HUNKER DOWN WITH KES
Blest Be The Tie That Binds
It was a baseball reunion. Most of us graduated in the late sixties or early seventies. Billy Cunningham has called us together for the last ten years or so. We come eagerly. We shake hands and hug each other. We laugh over oft told tales with a joy and freedom that only wisdom and age can allow. And mostly we talk baseball.
The University of the South in Sewanee, Tennessee, looks today much like it did back when Coach Shirley Majors was banging out those infield ground balls to us during pre game warm-up. Sure, there are a few new building sprinkled here and there. Ruth is no longer passing out hamburgers in the Thompson Student Union. Rebel’s Rest has burned to the ground. The small gym we remember has grown into a sports complex… But time is irrelevant on this hallowed ground. It has always been so. All Saints’ Chapel still reigns over The Domain. The granite, limestone and stained glass are unmovable. No matter the ups and downs of life; the waywardness of youth; the political strife; the cold hard reality of growing old… The Mountain remains.
George Horton hugged my neck and told me he loved me. We have, in reunions past, recounted the story of George breaking his leg sliding into home so often that it overshadows the fact that he could flat out hit. Of course, we didn’t get back together after fifty years to talk about how many hits we got.
It was the dropped fly balls, missed grounders and errant throws that brought out the laughter. John Popham gave up a home run in 1971 that knocked down a Russian satellite. We remember that one game where Rick Matthews ALMOST caught a fly ball. We marvel that smart, baseball minded Cunningham could get picked off second with the bases loaded in a one run game. We laugh now over Robert “Bambi” Akin running into the centerfield fence so hard it ALMOST knocked some sense into him!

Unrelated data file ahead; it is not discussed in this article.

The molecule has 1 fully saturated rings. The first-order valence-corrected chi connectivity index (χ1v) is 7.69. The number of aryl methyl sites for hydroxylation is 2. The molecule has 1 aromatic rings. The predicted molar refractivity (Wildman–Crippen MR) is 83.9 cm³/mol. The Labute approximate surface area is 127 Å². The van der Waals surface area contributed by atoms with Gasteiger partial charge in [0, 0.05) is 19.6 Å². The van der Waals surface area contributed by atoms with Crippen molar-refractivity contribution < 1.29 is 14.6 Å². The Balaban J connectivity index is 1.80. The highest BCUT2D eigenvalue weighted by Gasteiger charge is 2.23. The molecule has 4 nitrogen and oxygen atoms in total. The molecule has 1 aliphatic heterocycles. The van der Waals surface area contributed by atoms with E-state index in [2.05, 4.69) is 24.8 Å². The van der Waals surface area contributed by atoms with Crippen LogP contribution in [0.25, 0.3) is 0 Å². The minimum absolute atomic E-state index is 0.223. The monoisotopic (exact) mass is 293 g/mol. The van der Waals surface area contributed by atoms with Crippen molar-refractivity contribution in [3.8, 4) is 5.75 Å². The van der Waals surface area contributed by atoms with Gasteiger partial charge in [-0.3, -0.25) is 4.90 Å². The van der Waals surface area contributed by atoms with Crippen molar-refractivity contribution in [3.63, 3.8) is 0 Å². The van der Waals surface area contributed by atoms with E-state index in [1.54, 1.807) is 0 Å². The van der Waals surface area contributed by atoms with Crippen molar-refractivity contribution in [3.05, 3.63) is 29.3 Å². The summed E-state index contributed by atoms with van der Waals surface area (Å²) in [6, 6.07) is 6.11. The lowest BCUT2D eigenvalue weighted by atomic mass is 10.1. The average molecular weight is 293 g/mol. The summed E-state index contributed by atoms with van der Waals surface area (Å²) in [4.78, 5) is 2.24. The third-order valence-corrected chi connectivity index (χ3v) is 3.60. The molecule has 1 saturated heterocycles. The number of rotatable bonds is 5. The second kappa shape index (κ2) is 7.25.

Bill Davis, or maybe it was Ed Ellis, remarked that it was hard to believe it had been exactly half a century since this group won the College Athletic Conference Championship in Memphis. I couldn’t tell if the “believability” part dealt with the number of years… or the fact that we won the tournament!
Mighty Silly Tommy Tilley’s wonderful smile has not waned one bit. As Tim Turpen hugged me I thought of his parents. They always liked me better than they did him! Gary Sims blessed my memory by bringing up one of my old high school football coaches. And Jim Williams, who grew up on Stonewall Street just a few houses away from me, and I talked more about our hometown than Sewanee baseball.
We spent a special afternoon together at the old ball field yelling at the umpires and marveling at the youthfulness of the current crop of players. We munched on Dan Sain’s chicken between games and recounted David Paschall’s headfirst slide into third against Belmont in 1967. We “remembered” the earthquake in St. Louis; the obnoxious fans at Spring Hill College in Mobile; Coach Carter’s rocket like ground balls; building a fire in the dugout on those murderous cold February days; the flying tobacco spray; and, of course, Bob White’s famous broken fungo escapade.
Everyone had a Coach Majors’ story. He could be a little tough and a tad intimidating on an incoming freshman or a lazy sophomore or an unrepentant junior… He demanded his “mens” play—and live—by some kind of Hammurabi code that only he understood. He was yelling at us way before “old school” became an aphorism.
He was one of the many “common denominators” we shared during our time at the University.
I laughed till my face hurt. And even as the chatter banged on, the insults flew, the “one up” story telling non-stop… I thought of how fortunate I was to find this place and these guys those many years ago.
I shall always be grateful for junior leftfielder Tim Peters’ quiet and patient guidance through my freshman year. Corky Grant led by example. John Stewart was a friend when I was in dire need of one. Bambi could drive you nuts but he’d give you the shirt off his back in a heartbeat. Paschall often loaned me two dollars when I was down to nothing.
George Horton wasn’t kidding when he said he loved me. He was expressing a sentiment that we all felt…and one you might not can understand unless you had banded together to withstand the sunless days, sleepless nights, finite mathematics, W & L onslaught, mandatory chapel attendance, owl flicks, abject loneliness and a million slides into second base on a field that was harder than reinforced concrete!
It was a baseball reunion. And we talked baseball. Lots of baseball… But somewhere on the ride home it dawned on me that this baseball reunion wasn’t really about baseball at all.